Sameer land eight times more valuable than share price

Sameer Business Park in Nairobi. FILE PHOTO | NMG

Land owned by tyre distributor Sameer Africa has appreciated to Sh8.07 billion in the year ended December 2021, dwarfing the market value of the Nairobi Securities Exchange-listed firm.

The land value is eight times the company’s market capitalisation of Sh1 billion as of yesterday when its share price stood at Sh3.6.

The impact of the appreciating land holdings has not been reflected in the balance sheet or income statement since Sameer uses the original cost of acquiring the asset of Sh575.4 million.

“The group accounts for its investment property at cost less accumulated depreciation and any impairment losses,” Sameer says in its latest annual report.

The company disclosed that it is sitting on gains of Sh7.5 billion, underlining the appreciation of the land.

Sameer does not state the size of its freehold land but sources had estimated that the company has 85 acres in Nairobi’s Embakasi area.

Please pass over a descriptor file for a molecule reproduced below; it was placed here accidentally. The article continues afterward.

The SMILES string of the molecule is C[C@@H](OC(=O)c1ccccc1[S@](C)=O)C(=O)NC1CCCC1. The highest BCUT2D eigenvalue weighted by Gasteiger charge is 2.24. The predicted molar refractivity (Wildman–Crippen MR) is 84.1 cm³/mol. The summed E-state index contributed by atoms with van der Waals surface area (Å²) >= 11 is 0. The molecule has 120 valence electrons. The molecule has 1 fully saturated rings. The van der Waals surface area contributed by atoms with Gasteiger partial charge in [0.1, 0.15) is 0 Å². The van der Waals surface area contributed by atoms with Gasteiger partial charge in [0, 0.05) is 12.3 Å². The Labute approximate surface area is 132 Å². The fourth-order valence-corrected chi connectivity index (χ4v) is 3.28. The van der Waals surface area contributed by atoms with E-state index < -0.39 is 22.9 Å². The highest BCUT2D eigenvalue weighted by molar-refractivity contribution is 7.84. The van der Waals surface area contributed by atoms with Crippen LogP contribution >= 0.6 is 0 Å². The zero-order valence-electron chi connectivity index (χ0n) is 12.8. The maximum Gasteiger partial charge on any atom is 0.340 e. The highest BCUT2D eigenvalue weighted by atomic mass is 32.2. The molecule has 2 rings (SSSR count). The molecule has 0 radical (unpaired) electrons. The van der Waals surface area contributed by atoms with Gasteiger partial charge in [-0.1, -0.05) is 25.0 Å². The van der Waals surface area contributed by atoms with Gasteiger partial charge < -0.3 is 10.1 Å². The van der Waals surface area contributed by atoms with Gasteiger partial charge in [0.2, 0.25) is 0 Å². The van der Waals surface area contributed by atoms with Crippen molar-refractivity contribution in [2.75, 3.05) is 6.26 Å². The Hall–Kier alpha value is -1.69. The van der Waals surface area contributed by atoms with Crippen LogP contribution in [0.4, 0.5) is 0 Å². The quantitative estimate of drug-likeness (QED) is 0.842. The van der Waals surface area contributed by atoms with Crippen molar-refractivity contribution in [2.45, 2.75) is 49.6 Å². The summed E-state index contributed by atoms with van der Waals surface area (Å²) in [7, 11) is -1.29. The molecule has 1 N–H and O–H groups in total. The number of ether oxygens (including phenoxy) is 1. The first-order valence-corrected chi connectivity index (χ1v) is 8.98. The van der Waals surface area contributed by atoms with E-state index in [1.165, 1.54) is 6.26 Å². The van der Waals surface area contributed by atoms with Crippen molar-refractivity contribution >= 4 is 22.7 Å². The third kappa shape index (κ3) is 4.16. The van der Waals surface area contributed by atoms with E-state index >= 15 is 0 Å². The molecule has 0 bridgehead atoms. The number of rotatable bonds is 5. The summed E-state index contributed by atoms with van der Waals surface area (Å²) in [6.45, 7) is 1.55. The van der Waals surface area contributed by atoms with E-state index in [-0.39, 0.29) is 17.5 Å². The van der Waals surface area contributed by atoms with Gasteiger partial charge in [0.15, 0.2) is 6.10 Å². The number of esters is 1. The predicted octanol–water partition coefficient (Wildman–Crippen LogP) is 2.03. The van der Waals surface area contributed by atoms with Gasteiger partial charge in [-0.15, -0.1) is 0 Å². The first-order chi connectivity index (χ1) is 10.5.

The company is among NSE-listed firms that are deeply undervalued in relation to their hard assets such as land holdings.

Agricultural firms have also been revealed to be worth more than their market capitalisation indicates as their land has risen in value over the decades.

Minority shareholders of Limuru Tea, currently the subject of a takeover offer, have protested the acquisition of a 52 percent stake in the company by Puccini Bidco B.V in a transaction they say undervalues the agricultural firm.

Puccini bought the stake from Unilver International Holdings B.V. as part of a global transaction.

The pricing of the Kenyan deal has not been disclosed but could become public after Puccini was forced to make a buyout offer to the remaining shareholders of Limuru Tea.

Like other asset-rich firms, Sameer has not taken steps to close the gap between its market value and the value of the land holdings.

The tyre distributor’s share price and market capitalisation have dropped sharply over the years, reflecting the impact of losses amid increased competition from cheaper imports.

The company has gone for years without paying dividends.

Sameer’s net profit rose five times to Sh217.3 million in the year ended December compared to Sh43.4 million a year earlier on the back of cost cuts.

Its sales declined to Sh651.6 million from Sh757.4 million.

The company had previously announced it would focus exclusively on the real estate business but reversed the decision to revive its tyre distribution business.

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